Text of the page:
|Author (Person)||Neligan, Myles|
|Series Title||European Voice|
|Series Details||Vol.5, No.4, 28.1.99, p2|
GERMAN Social Affairs Minister Walter Riester will use an informal meeting with his EU counterparts next week to gauge the extent of support for his government's proposed employment pact.
But he will tread carefully in the face of strong resistance from some member states to greater fiscal harmonisation and pan-European bargaining over pay and conditions between workers and bosses.
Bonn is thought likely to include elements of both in its final proposals for a new EU job-creation pact, although Chancellor Gerhard Schröder's government has moderated its language in the run-up to next Thursday's (4 February) meeting to avoid clashes with the UK, which strongly opposes the notion of tax harmonisation.
Briefing documents issued by Riester to fellow social affairs ministers ahead of the meeting speak instead of greater "fiscal coordination".
British diplomats say that Germany has moved to narrow the gulf which opened up between Bonn and London last month when German Finance Minister Oskar Lafontaine called for greater tax harmonisation within the EU to eliminate 'predatory' competition from low-tax regimes.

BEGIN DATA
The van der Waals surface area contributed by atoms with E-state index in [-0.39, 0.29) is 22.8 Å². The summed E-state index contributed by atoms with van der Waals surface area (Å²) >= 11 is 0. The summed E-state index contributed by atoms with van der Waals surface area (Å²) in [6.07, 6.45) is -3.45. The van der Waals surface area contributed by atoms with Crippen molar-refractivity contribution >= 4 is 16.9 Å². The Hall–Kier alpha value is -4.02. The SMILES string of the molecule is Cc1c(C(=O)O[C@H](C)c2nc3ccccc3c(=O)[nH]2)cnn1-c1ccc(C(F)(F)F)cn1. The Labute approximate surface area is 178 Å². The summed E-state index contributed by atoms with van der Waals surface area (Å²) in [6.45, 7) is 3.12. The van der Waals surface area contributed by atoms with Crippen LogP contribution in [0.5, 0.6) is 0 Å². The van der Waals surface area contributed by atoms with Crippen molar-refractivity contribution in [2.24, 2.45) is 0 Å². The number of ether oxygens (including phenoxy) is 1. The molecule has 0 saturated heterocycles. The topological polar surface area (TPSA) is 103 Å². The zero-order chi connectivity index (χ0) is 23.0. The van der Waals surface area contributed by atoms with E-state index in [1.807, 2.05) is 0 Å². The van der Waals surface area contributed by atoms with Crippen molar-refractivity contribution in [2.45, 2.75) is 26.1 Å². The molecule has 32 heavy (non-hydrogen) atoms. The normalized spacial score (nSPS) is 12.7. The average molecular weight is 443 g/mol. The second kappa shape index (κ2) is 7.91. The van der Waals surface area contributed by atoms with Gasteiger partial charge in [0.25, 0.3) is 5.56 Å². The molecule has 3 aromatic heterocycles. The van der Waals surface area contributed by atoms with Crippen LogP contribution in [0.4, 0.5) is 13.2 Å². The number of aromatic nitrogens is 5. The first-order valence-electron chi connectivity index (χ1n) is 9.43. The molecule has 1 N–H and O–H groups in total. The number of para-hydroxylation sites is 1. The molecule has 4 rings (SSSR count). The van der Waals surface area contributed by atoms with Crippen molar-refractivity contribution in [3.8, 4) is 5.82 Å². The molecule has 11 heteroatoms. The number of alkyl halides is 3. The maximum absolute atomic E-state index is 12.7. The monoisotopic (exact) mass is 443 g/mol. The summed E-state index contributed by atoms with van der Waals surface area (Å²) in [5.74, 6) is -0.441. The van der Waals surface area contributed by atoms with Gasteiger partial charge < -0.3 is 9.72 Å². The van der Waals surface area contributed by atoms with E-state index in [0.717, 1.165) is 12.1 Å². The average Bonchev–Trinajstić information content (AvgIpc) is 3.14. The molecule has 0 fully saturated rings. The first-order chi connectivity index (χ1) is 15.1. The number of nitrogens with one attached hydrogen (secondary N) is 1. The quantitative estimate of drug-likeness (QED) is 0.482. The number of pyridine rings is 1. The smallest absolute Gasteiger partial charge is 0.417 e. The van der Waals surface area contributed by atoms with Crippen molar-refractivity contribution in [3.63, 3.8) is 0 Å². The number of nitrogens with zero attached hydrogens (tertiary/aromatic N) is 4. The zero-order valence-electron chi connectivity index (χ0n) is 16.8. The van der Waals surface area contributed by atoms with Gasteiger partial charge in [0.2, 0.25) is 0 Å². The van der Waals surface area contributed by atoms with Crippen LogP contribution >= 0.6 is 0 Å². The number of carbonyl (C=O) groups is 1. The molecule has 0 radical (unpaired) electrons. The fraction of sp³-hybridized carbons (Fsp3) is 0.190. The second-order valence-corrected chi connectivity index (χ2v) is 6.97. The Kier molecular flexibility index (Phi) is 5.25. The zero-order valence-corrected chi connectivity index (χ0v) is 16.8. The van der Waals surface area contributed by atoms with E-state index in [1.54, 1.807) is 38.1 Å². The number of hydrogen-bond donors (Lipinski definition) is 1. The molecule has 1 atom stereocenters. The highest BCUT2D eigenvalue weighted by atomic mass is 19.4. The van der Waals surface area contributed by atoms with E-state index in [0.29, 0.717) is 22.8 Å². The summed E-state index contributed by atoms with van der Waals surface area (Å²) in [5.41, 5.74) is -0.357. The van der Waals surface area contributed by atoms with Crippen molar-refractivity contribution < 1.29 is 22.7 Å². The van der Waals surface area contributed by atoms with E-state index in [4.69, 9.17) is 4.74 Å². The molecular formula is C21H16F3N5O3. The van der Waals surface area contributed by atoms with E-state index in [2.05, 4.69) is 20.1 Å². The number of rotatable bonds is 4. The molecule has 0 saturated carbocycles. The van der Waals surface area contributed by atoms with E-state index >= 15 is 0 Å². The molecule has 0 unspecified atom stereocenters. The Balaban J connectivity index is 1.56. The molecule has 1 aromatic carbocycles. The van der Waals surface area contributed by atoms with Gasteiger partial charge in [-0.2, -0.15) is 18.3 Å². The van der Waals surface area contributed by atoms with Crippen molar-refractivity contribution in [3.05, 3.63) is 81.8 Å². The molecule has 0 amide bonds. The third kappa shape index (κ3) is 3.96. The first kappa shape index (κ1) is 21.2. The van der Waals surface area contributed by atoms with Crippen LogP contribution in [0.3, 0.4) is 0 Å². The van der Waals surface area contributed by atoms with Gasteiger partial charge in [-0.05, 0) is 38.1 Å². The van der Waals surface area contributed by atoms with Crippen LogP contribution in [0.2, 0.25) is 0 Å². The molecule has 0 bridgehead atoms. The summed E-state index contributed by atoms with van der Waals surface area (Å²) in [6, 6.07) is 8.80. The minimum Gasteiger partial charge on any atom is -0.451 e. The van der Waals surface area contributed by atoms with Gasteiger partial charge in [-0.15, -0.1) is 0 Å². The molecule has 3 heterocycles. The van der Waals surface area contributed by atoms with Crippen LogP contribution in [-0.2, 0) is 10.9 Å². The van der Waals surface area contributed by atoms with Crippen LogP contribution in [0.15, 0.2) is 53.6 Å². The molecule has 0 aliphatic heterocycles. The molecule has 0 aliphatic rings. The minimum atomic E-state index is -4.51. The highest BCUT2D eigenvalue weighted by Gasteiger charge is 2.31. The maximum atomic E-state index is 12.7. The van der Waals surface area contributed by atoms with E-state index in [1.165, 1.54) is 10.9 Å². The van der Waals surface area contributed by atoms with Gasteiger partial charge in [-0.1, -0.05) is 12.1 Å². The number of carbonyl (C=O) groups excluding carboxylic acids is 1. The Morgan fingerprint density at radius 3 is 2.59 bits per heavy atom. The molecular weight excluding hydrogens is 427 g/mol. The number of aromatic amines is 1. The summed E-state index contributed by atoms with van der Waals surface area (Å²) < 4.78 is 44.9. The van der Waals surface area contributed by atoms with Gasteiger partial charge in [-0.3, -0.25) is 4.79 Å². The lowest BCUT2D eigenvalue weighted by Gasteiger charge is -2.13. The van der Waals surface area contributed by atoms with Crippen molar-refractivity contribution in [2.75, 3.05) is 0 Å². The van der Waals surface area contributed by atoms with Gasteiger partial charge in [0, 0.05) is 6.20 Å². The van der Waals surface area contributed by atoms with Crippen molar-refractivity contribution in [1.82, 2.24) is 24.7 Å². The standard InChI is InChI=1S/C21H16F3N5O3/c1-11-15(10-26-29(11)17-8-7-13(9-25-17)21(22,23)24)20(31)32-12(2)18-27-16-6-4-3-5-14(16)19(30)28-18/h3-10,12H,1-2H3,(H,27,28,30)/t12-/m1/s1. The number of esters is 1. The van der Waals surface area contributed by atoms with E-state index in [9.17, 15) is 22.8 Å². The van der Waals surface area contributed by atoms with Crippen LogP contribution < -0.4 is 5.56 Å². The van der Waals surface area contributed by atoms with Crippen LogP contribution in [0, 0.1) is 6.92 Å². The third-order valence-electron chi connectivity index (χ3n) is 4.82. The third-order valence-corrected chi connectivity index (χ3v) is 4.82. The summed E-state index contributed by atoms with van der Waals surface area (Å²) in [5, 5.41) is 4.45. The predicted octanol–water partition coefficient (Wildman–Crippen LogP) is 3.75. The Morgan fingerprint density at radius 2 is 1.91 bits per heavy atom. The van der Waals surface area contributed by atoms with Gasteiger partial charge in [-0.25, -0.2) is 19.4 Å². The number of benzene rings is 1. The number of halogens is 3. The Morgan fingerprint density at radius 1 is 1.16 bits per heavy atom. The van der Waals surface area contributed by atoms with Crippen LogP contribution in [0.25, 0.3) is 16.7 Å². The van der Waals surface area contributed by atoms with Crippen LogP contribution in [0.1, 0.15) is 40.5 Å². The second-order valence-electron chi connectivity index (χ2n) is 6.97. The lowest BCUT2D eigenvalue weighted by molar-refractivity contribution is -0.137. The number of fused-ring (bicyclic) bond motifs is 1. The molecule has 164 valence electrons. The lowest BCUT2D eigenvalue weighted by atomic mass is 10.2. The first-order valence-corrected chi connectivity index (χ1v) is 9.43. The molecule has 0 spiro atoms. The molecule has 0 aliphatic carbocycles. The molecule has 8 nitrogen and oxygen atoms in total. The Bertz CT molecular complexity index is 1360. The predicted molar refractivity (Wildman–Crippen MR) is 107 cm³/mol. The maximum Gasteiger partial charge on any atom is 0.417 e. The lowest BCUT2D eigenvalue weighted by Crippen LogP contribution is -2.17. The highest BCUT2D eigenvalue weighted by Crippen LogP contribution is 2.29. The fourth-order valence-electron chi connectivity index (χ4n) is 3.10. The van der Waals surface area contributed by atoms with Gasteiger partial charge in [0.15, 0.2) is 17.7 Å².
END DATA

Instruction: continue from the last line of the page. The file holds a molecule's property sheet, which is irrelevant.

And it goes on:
They add that Germany has also taken on board last month's joint declaration on job creation from Spanish Prime Minister José María Aznar and his UK counterpart Tony Blair, which called for greater labour market deregulation as the best way to boost employment. This contrasted with Schröder's preferred approach, which emphasised macroeconomic measures designed to stimulate growth.
"They are aware that there are various possible strands to a policy for increased economic growth," said one British official.
Riester is also hoping that next week's ministerial discussions will yield support for the notion of EU-wide collective wage bargaining.
The Schröder government believes that this will be necessary to prevent employers from taking advantage of wage disparities within the euro zone by relocating their business to countries where labour is cheaper.
European trade unions enthusiastically support the idea of pan-European wage negotiations, arguing that the single currency will make it easier for employers to compare the relative cost of labour across the Union, and that this could encourage them to switch locations. But most EU countries have yet to decide what stance to take on the issue.
Next week's meeting will be the first at which the idea will be discussed at ministerial level. "These are uncharted waters. The Germans are looking for a general orientation debate," said one EU diplomat.
While few governments are expected to oppose the move in principle, fears that such an arrangement could result in wages being 'bid up' to the relatively high levels enjoyed by German workers are likely to strengthen resistance from low-cost labour countries such as the UK.
German diplomats say that the conclusions of the meeting will contribute towards their final proposals for an employment pact, which is due to be discussed by EU heads of government at their June summit in Cologne.
|Subject Categories||Employment and Social Affairs|